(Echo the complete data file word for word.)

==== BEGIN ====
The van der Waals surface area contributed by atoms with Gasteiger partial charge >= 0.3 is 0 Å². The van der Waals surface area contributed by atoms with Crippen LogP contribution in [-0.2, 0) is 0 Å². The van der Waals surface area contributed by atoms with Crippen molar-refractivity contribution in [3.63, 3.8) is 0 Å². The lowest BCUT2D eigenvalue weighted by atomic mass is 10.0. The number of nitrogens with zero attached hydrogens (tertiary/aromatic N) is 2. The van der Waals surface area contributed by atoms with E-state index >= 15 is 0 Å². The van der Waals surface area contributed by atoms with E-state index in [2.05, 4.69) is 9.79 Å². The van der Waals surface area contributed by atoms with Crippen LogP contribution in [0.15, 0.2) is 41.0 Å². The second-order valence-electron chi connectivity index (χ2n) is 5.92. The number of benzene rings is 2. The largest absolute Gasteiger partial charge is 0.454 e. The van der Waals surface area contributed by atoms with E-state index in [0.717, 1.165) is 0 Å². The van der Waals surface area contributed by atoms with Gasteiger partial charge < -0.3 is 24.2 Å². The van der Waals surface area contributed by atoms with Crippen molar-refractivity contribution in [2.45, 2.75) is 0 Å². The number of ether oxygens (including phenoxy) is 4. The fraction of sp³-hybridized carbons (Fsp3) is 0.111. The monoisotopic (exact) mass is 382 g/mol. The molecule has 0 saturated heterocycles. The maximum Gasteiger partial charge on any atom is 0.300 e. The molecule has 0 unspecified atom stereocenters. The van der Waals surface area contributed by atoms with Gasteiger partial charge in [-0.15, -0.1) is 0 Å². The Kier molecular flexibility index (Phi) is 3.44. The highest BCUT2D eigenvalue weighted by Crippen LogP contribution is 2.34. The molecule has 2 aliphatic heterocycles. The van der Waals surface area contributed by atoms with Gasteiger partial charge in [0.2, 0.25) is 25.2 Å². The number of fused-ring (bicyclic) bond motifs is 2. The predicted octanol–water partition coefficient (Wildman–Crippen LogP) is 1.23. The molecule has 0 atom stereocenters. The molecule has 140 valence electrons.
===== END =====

The van der Waals surface area contributed by atoms with Gasteiger partial charge >= 0.3 is 0 Å². The van der Waals surface area contributed by atoms with Crippen LogP contribution in [-0.2, 0) is 0 Å². The van der Waals surface area contributed by atoms with Crippen molar-refractivity contribution in [3.63, 3.8) is 0 Å². The lowest BCUT2D eigenvalue weighted by atomic mass is 10.0. The number of nitrogens with zero attached hydrogens (tertiary/aromatic N) is 2. The van der Waals surface area contributed by atoms with E-state index >= 15 is 0 Å². The van der Waals surface area contributed by atoms with E-state index in [2.05, 4.69) is 9.79 Å². The van der Waals surface area contributed by atoms with Crippen LogP contribution in [0.15, 0.2) is 41.0 Å². The second-order valence-electron chi connectivity index (χ2n) is 5.92. The number of benzene rings is 2. The largest absolute Gasteiger partial charge is 0.454 e. The van der Waals surface area contributed by atoms with E-state index in [0.717, 1.165) is 0 Å². The van der Waals surface area contributed by atoms with Gasteiger partial charge < -0.3 is 24.2 Å². The van der Waals surface area contributed by atoms with Crippen molar-refractivity contribution in [2.45, 2.75) is 0 Å². The number of ether oxygens (including phenoxy) is 4. The fraction of sp³-hybridized carbons (Fsp3) is 0.111. The monoisotopic (exact) mass is 382 g/mol. The molecule has 0 saturated heterocycles. The maximum Gasteiger partial charge on any atom is 0.300 e. The molecule has 0 unspecified atom stereocenters. The van der Waals surface area contributed by atoms with Gasteiger partial charge in [-0.15, -0.1) is 0 Å². The Kier molecular flexibility index (Phi) is 3.44. The highest BCUT2D eigenvalue weighted by Crippen LogP contribution is 2.34. The molecule has 2 aliphatic heterocycles. The van der Waals surface area contributed by atoms with Gasteiger partial charge in [0.2, 0.25) is 25.2 Å². The number of fused-ring (bicyclic) bond motifs is 2. The predicted octanol–water partition coefficient (Wildman–Crippen LogP) is 1.23. The molecule has 0 atom stereocenters. The molecule has 140 valence electrons.